Netflix — the popular television and movie streaming super-giant — recently released the original film “Tall Girl.” This movie features teenage Jodi Kreyman (played by Ava Michelle) who struggles her way through high school due to being over six feet tall.

The movie outlines all of the ways that Jodi is constantly being reminded of how much she stands out and how different she feels from other girls her age. Her older sister Harper (played by Sabrina Carpenter) is a blonde bombshell pageant competitor, which only makes Jodi feel more insecure. Constantly at school, her conventionally attractive classmates, who are also of course of average height, are constantly bullying her. One day, a male foreign exchange student, Stig (Luke Eisner), who is taller than Jodi shows up at school. It immediately becomes her mission to try and catch his attention. She goes to her older sister, who helps give Jodi a more feminine makeover.

As a 6’1 girl myself who was also bullied throughout school for how tall I was, I was really excited for this movie. Netflix advertised it with previews that showed off quotes that were too relatable for me. I related to Jodi’s struggle of being unable to find clothes that were flattering on her tall frame and many other scenes, such as being afraid to wear heels. So much of the movie was so validating for me in realizing that other girls feel the same way I have felt throughout my life — and yet, I still found so many problems with it.

The first thing about the movie that bothered me was the way that Jodi was encouraged to attract attention from Stig — by becoming more conventionally attractive. She puts on makeup, wears more feminine clothing, and gets her hair done. Fortunately, the “transformation” scene didn’t reveal Jodi to be radically different than her authentic self. However, as a movie geared towards a younger audience, I found this message to be misleading. Nobody should feel that they have to change themselves to try and impress somebody — whether it be romantically or platonically. This moment in the movie perpetuates that constant, stereotypical narrative where girls must look a certain way to be worthy of male attention. To young girls that are constantly being fed this by movies and film alike, it reminds them every day that they are not good enough to be loved just by being themselves — they have to dress up in a pretty package, too.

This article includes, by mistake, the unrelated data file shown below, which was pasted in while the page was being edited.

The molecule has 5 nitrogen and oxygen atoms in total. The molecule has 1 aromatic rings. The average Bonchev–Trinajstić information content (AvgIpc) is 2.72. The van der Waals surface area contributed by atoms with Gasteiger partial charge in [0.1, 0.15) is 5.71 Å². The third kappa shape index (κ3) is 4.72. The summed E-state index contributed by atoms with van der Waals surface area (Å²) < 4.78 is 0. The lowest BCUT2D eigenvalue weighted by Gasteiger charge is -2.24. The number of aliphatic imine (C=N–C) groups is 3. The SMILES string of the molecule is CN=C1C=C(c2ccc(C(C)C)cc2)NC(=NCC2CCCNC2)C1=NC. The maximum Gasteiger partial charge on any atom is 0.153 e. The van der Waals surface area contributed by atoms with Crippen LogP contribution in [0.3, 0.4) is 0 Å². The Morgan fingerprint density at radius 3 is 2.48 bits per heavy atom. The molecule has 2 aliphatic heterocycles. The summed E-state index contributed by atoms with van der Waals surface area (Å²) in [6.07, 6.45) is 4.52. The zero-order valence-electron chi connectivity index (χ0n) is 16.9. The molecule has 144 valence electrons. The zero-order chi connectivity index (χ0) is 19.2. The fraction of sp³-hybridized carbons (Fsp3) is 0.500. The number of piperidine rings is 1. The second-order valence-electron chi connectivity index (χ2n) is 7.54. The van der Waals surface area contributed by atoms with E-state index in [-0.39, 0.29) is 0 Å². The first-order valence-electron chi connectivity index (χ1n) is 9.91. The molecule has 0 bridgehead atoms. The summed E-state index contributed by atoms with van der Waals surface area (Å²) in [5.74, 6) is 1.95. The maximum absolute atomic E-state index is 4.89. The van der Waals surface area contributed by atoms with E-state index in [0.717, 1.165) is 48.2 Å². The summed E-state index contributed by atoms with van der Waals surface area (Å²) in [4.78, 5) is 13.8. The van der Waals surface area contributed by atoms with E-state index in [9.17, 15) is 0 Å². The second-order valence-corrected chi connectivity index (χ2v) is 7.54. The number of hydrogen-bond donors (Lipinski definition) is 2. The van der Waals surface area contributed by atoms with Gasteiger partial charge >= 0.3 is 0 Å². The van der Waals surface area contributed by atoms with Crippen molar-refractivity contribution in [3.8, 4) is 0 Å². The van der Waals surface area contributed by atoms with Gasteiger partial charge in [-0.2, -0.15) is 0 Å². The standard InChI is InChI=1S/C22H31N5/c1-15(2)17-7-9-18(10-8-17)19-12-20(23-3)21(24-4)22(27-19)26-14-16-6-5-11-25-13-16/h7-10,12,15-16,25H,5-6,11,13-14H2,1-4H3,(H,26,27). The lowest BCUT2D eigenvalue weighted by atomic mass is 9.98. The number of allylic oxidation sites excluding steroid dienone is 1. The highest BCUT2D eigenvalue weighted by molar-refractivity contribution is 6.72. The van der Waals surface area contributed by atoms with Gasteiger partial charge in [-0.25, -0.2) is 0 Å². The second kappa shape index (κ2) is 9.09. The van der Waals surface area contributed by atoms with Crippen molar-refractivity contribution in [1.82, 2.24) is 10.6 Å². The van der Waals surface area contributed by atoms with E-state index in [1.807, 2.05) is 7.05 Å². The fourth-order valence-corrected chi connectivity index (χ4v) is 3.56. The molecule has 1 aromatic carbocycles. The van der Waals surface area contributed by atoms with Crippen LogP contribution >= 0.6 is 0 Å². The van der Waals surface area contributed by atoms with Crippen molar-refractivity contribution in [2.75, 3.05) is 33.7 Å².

While this and other small aspects of the film —  such as Stig cheating on his girlfriend and not telling her — were bothersome about the movie, the biggest problem of “Tall Girl,” in my opinion, was who Netflix decided to portray as being marginalized.

Tall, white women are not the most oppressed group in society by far. Height is what enables normal women to be models, and being white lends people a great deal of privilege. Jodi was also, in the movie, slender and healthy, with no serious illness she was coping with. She came from an upper-middle class family, and she had a group of friends to defend her from bullies. Also, the fact that Jodi was a white woman in Louisiana — where the minority community is predominantly black — including her best friend, makes the choice made by Netflix all the more offensive to oppressed people. 

If Netflix wanted to create something truly deep and impactful to a young, female audience, they could have featured a plus-sized, teenage girl overcoming obstacles, and not making her weight the theme of the movie. They could have made a movie about a Trans girl getting bullied for her appearance and finding love. A movie about a Latinx girl becoming a first-generation college student. Even making Jodi overweight, Black, or struggling with a mental illness would have made this movie impactful. Choosing a topic that could advocate for somebody with serious obstacles brought on by their societal oppression — not one such as not being able to wear high heels — would have made this movie powerful.

This movie was amazing for me, and I loved that it brought a voice to so many feelings that I’ve experienced throughout my life, and the struggles that I’ve faced being over six feet tall. But I am not the person who needs this type of representation. I want real minorities to be able to experience that feeling of validation that this movie brought me.

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